Egyptians, especially members of the middle class, have been gradually changing their lifestyles over the past years, not only by cutting their expenses, but also by giving up many things that were once essential to their daily routines.
Members of the middle and upper middle classes had been enjoying many things seen by lower classes as privileges, while the current economic situation has caused them to recognise these as privileges that can no longer be part of their monthly plans.
Going out with friends on the weekend, or even on weekdays, travelling several times throughout the year, driving cars, buying clothes on a regular basis, having high-end products, and monthly visits to the supermarket and beauty salons were always viewed as essentials in their lives, not privileges.
The recent changes in Egypt’s economic situation have caused prices to double and increase even higher, obliging people to change their priorities, while also diminishing their ability to save money.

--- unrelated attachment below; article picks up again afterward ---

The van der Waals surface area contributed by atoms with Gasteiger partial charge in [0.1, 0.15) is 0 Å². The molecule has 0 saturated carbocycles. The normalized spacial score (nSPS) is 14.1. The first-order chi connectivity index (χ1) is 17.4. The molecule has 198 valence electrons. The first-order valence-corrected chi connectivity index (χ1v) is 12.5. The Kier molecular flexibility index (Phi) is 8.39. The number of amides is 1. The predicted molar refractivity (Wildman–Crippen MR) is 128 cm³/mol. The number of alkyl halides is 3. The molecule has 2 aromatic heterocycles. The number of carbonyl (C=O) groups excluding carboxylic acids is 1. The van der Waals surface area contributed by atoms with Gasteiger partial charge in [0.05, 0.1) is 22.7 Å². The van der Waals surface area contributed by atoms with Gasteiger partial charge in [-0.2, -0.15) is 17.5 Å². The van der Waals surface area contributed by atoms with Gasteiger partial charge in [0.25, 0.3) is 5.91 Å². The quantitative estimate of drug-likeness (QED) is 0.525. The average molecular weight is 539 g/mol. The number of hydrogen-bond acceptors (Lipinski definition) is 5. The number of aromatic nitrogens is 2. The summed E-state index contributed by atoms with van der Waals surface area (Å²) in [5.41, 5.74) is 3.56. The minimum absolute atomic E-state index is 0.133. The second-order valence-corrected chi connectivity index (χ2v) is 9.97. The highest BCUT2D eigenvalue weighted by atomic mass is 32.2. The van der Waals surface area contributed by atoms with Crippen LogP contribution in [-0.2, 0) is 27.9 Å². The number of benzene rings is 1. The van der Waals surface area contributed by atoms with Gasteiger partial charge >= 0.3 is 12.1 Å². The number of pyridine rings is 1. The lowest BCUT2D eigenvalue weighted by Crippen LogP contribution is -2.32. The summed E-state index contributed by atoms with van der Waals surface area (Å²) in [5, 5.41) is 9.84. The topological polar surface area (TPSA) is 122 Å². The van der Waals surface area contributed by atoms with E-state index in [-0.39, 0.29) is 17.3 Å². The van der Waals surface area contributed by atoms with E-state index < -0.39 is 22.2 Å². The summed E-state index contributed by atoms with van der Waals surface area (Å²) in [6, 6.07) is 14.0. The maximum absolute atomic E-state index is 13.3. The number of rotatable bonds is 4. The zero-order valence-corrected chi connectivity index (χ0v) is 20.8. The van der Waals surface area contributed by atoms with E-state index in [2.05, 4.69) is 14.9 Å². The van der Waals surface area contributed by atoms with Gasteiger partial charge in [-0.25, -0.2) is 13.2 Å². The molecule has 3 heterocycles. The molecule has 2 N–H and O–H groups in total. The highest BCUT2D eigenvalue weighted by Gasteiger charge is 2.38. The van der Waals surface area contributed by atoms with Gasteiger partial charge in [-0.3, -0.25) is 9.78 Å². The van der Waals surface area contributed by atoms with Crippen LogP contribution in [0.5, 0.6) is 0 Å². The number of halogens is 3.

Saving money is one a common practice among people all over the world. It was always normal to save some money for emergencies, for certain goals, or to maintain significant sums of money, especially for the middle class.
Egyptians were very successful in doing this; over the past years, many families managed to save significant amounts of money, which enabled them to build houses, buy savings certificates, buy apartments for their children, own properties, and store money for emergencies, which they are now spending.
With stagnant salaries amid rising prices, consumers have changed their financial behaviour by looking for different methods that could help reduce expenditure.